Travelling Mercies is intelligent, well-written, and refreshingly to the point. I can't however, in good conscience, give it a complete thumbs up, because of some of its content. But, I do pray that God blesses the irreverant Ann Lamott.
Help other customers find the most helpful reviews 
Was this review helpful to you? Yes No


1.0 out of 5 stars the item did not show up!, Sept. 12 2010
This review is from: Traveling Mercies: Some Thoughts on Faith (Paperback)
I ordered this book, confirmed payment and it never showed up. I don't believe i was charged the 6 bucks it cost but was not notified of why the order did not go through by the seller or Amazon.
Help other customers find the most helpful reviews 
Was this review helpful to you? Yes No


5.0 out of 5 stars Hooked, July 17 2004
This review is from: Traveling Mercies: Some Thoughts on Faith (Paperback)
This is the book that got me hooked on Anne Lamott. Most poignant and precious are the insights about life as a recovering alcoholic. Raw facts about motherhood were astounding, too. Her word choice at times caused my gut to spasm, but I survived and went on to read all of the book she had previously written. To my delight and the benefit of mankind, Lamott's newest book, Blue Shoe, avoids profanity.
Help other customers find the most helpful reviews 
Was this review helpful to you? Yes No


4.0 out of 5 stars my kind of christian, June 16 2004
By A Customer
This review is from: Traveling Mercies: Some Thoughts on Faith (Paperback)
Until I read Anne Lamott I associated the word "Christian" with holier-than-thou, priggish, etc. Now I see clearly that that's just a stereotype. It IS possible for a Christian to be a liberal with a wicked sense of humor.
Lamott isn't afraid to present herself in a less than flattering light whether it's secretly hating her mom or yelling out of frustration at her young son. We all do these things, but most of us prefer to show the world the "good" side of ourselves. Lamott is wonderful when it comes to making the everyday petty irritations of life funny, so that you empathize with her rather than judging.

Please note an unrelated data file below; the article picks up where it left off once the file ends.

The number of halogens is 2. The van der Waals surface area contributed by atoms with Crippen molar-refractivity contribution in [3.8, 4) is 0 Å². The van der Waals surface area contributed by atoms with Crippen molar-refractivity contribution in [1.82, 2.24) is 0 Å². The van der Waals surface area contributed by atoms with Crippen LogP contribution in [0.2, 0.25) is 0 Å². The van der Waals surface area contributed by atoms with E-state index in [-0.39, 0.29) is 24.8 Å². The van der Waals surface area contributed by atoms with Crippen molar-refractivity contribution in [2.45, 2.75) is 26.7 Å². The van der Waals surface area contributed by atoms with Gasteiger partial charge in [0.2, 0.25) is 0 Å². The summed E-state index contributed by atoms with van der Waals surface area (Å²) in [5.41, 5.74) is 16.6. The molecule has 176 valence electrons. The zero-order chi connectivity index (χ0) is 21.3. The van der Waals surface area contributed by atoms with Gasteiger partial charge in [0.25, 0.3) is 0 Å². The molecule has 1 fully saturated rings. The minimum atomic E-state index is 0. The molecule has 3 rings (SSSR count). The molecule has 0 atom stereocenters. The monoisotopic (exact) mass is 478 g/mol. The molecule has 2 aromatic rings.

Lamott writes about children, her friends, relatives and church. She writes about the competitiveness that can develop among parents of young children, and she writes about the path she took to becoming sober. Unlike some reviewers, I don't think it's going to be detrimental to her later relationship with her son when she makes him go to church. There could be a lot worse things she could force him to do.
In one essay, she writes about feeling unattractive after standing with a group of teenage girls waiting for a bus back to her hotel. Then she realizes that no one in the group is probably satisfied with her body, and this is something I've started to tell myself when I find myself in that kind of situation, too.
This atheist gives this book two thumbs up.
Help other customers find the most helpful reviews 
Was this review helpful to you? Yes No


5.0 out of 5 stars Outside my experience, June 11 2004
This review is from: Traveling Mercies: Some Thoughts on Faith (Paperback)
This book should be an eye-opener for anyone who is prone to believing in "cookie cutter christians"...
Read with an open heart. God will bless...
Help other customers find the most helpful reviews 
Was this review helpful to you? Yes No


‹ Previous | 1 225 | Next ›
Most Helpful First | Newest First

This product

Traveling Mercies: Some Thoughts on Faith
Traveling Mercies: Some Thoughts on Faith by Anne Lamott (Paperback - Feb. 15 2000)
CDN$ 18.95 CDN$ 13.68
In Stock
Add to cart Add to wishlist
Only search this product's reviews